Steve LaTrael McNair was born on a holiday, Valentine's Day. He also was killed on one, Independence Day. On July 4th, 2009, Steve McNair was shot to death by his mistress, Sahel Kazemi, who then shot herself. 

Reminiscing over the late top competitor of his, Peyton Manning stated "Steve McNair was one of the greatest competitors I've ever played against. I'll always remember playing against him. Many of our defensive players always talked about what a huge challenge it was having to play against him, he and I had some great battles against each other. Sharing the NFL MVP honor with him was special because of what a great football player he was. I'm truly going to miss him."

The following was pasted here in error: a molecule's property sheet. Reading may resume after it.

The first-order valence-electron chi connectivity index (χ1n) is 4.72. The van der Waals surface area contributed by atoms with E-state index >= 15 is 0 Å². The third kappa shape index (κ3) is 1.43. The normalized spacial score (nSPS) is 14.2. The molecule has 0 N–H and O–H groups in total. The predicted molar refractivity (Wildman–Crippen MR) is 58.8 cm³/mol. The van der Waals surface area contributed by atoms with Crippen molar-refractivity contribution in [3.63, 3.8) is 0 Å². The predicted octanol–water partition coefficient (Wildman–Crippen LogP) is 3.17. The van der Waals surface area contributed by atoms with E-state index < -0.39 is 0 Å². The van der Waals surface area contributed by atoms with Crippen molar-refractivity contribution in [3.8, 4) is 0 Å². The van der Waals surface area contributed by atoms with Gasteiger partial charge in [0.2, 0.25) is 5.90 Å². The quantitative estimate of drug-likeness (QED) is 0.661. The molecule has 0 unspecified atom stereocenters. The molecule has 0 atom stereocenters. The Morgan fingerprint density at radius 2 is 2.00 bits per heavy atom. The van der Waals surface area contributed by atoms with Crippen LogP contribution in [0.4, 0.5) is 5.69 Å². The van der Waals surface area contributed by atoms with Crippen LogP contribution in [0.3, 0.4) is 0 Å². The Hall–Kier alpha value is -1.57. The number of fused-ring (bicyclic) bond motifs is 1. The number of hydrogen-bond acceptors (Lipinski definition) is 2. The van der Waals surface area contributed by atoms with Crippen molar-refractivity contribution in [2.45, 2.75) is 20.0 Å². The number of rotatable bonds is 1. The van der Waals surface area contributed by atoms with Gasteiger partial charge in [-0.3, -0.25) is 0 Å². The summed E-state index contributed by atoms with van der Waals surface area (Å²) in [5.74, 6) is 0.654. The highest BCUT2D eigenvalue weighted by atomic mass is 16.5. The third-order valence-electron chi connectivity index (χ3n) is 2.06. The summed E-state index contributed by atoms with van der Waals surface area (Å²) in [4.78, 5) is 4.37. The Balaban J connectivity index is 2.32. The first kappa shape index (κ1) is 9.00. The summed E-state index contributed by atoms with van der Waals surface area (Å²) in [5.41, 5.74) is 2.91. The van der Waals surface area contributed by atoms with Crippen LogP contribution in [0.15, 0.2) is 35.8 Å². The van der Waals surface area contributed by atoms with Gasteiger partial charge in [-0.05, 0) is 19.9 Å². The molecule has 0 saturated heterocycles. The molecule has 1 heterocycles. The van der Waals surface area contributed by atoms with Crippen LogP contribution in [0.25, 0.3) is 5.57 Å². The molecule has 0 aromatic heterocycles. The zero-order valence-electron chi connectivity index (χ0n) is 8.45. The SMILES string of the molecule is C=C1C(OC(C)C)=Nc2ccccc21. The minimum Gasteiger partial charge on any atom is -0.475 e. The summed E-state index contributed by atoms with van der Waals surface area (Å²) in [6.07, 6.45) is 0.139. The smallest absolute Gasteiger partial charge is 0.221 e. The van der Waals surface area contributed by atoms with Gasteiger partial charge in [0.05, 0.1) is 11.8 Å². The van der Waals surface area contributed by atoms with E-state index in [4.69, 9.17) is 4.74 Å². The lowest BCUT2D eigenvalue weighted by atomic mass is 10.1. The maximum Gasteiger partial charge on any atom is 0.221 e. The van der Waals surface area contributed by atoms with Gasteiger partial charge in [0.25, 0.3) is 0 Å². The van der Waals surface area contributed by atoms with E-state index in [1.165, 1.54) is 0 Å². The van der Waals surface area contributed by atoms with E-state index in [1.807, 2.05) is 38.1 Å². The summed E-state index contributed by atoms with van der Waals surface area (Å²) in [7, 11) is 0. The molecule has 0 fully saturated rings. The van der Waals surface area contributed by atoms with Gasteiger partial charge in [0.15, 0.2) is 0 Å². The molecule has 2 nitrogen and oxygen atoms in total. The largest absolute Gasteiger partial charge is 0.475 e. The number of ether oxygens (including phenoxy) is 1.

Both his college and high school coaches remember how humane and down to earth he was, recalling his humility, how he would never try and be above anybody, and how kind he was. 

His Legacy

Steve McNair was unarguably, one of the greatest athletes of all time. He became only the fifth player in NFL history to pass for 20,000 yards, and rush for 3,000. He was also known as one of the toughest players of all time. He had surgeries on his toe, ankle, knee, back, chest, hip, and twice on his shoulder, and was named the third toughest athlete in sports in 2004 by USA Today. His countless records are only the physical sports aspect of what he left behind. The rest is his historic legacy.